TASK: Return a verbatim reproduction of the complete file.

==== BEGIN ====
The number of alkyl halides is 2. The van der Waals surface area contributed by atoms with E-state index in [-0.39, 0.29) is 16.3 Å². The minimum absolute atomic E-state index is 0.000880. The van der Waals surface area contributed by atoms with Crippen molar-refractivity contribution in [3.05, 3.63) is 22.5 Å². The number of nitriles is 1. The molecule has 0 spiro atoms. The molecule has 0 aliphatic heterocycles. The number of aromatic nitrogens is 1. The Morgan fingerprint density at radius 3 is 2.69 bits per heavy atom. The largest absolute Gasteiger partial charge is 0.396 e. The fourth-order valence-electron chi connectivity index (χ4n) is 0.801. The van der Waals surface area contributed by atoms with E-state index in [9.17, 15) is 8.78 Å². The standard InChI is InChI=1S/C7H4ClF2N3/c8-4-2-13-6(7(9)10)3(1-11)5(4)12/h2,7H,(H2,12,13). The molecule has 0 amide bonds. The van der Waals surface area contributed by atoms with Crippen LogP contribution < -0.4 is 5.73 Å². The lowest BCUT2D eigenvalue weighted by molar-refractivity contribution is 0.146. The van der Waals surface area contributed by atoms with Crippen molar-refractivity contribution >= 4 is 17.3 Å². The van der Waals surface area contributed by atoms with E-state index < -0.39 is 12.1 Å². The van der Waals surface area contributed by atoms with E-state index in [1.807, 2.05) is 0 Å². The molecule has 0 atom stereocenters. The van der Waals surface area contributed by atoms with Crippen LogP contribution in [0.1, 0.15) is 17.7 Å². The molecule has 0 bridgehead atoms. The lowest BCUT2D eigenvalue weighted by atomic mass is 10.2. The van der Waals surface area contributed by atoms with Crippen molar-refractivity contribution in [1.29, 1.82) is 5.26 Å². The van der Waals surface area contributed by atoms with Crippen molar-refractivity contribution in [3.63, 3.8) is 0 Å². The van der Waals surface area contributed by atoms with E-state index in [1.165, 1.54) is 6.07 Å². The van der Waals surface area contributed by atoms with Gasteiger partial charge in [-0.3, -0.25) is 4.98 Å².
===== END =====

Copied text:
The number of alkyl halides is 2. The van der Waals surface area contributed by atoms with E-state index in [-0.39, 0.29) is 16.3 Å². The minimum absolute atomic E-state index is 0.000880. The van der Waals surface area contributed by atoms with Crippen molar-refractivity contribution in [3.05, 3.63) is 22.5 Å². The number of nitriles is 1. The molecule has 0 spiro atoms. The molecule has 0 aliphatic heterocycles. The number of aromatic nitrogens is 1. The Morgan fingerprint density at radius 3 is 2.69 bits per heavy atom. The largest absolute Gasteiger partial charge is 0.396 e. The fourth-order valence-electron chi connectivity index (χ4n) is 0.801. The van der Waals surface area contributed by atoms with E-state index in [9.17, 15) is 8.78 Å². The standard InChI is InChI=1S/C7H4ClF2N3/c8-4-2-13-6(7(9)10)3(1-11)5(4)12/h2,7H,(H2,12,13). The molecule has 0 amide bonds. The van der Waals surface area contributed by atoms with Crippen LogP contribution < -0.4 is 5.73 Å². The lowest BCUT2D eigenvalue weighted by molar-refractivity contribution is 0.146. The van der Waals surface area contributed by atoms with Crippen molar-refractivity contribution >= 4 is 17.3 Å². The van der Waals surface area contributed by atoms with E-state index < -0.39 is 12.1 Å². The van der Waals surface area contributed by atoms with E-state index in [1.807, 2.05) is 0 Å². The molecule has 0 atom stereocenters. The van der Waals surface area contributed by atoms with Crippen LogP contribution in [0.1, 0.15) is 17.7 Å². The molecule has 0 bridgehead atoms. The lowest BCUT2D eigenvalue weighted by atomic mass is 10.2. The van der Waals surface area contributed by atoms with Crippen molar-refractivity contribution in [1.29, 1.82) is 5.26 Å². The van der Waals surface area contributed by atoms with Crippen molar-refractivity contribution in [3.63, 3.8) is 0 Å². The van der Waals surface area contributed by atoms with E-state index in [1.165, 1.54) is 6.07 Å². The van der Waals surface area contributed by atoms with Gasteiger partial charge in [-0.3, -0.25) is 4.98 Å².